Computational audio scene analysis (CASA)

CASA is an umbrella term for methods that analyze an acoustic scene using computational methods. Nowadays, people also refer to this domain as Machine listening. The kind of tasks CASA deals with are tasks that a human auditory system can do effortlessly, and the main goal of CASA is to teach machines (or build algorithms) that can carry out the same task.

As a more concrete example, imagine that you are walking in the park, using just your hearing ability (without vision), I am sure you and most humans can easily identify different kind of sound events in the park such as children playing, birds chirping, or the wind blowing. This basic task that our human auditory system can perform effortlessly is also referred to as sound event classification or sound event tagging in the CASA literature. More specifically, sound event classification refers to the task of identifying the most dominant (just one) sound event class given the audio, while the task of identifying all the active sound event classes (can be more than one) in an audio is referred as sound event tagging. Humans can not only identify these sound event classes, but they can also individually detect each of their instances with respect to time, i.e., they can say at what time each of this sound event classes were active. This task of jointly detecting the sound event classes and their corresponding start and end times is also referred as sound event detection or acoustic event detection in the CASA literature.

Before I present more CASA tasks, I would want to clarify some definitions. The naming convention used for labeling the generic sound events (most often) follows the <source><action> format. For example, for the sound event example children playing, the source is children while the action is playing. Similarly, for the birds chirping sound event, birds are the source and chirping is the action. Further, each source can potentially generate a variety of sounds corresponding to its actions, for example, (car horn, car break, car idling) or (human speech, human cough, human clap).

Getting back to CASA tasks now. According to the CASA literature, the human auditory system is a multichannel system, this means it has more than one auditory input (i.e. the two ears). This enables humans to learn the spatial information in the acoustic scene, i.e., how far or close a particular sound event is occurring, or in which direction this sound source is moving. In the CASA literature, this task of locating the direction of the sound event and tracking their location with time is also referred to as sound event localization and tracking. In fact, this spatial information is what enables the human auditory system to partially focus on individual sound events, allowing us to speak with each other even in the presence of other speakers/noises around us. Finally, the overall behaviour of the human auditory system, where it can not only detect the activity of sound events (sound event detection), but also identify their respective locations with time is referred to as sound event localization, detection, and tracking.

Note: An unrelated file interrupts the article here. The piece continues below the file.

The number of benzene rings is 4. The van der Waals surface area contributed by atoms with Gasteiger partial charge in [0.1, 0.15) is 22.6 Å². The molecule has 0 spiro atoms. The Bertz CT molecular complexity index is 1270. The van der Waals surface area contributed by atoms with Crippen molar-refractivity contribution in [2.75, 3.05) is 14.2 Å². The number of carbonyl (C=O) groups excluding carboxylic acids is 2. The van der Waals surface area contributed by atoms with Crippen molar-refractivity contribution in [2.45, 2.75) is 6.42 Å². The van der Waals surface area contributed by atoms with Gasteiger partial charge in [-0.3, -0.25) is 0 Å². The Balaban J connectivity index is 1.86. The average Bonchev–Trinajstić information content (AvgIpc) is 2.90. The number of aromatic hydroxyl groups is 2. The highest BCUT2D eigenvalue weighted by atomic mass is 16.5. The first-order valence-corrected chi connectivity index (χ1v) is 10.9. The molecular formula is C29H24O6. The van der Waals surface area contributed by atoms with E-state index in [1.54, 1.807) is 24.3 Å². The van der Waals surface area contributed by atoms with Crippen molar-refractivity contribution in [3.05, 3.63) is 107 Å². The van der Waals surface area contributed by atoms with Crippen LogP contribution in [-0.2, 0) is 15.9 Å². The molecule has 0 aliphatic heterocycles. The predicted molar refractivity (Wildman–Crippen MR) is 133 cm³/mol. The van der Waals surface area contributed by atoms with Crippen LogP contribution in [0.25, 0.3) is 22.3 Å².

The human auditory system can not only break-down the acoustic scene to identify the different sound events, detect their activity, and their spatial locations but can also summarize the overall acoustic content and deduce generic concepts. For example, given that a sound scene has bird calls, children playing and the wind blowing sound events a human can infer that this sound scene can potentially be a park. Similarly, if the scene has sound events of dishes sounds, human chatter and some music we might infer that the sound scene is of a restaurant. As you might have guessed it already, this task is also referred to as acoustic scene classification in the CASA literature. Finally, humans can also summarize the same acoustic scenes using free-flowing grammatical text such as "a group of children playing with occasional bird calls and wind breeze sound" or "people talking and having food with some background music". This task of summarizing the contents of an audio with grammatical text is referred to as audio captioning.

The list of tasks mentioned above is a small subset of CASA tasks, you can check out the webpage of DCASE to get an idea of other tasks (still not an exhaustive list!). More details about my personal research work on some of the CASA tasks introduced above is summarized in the following pages.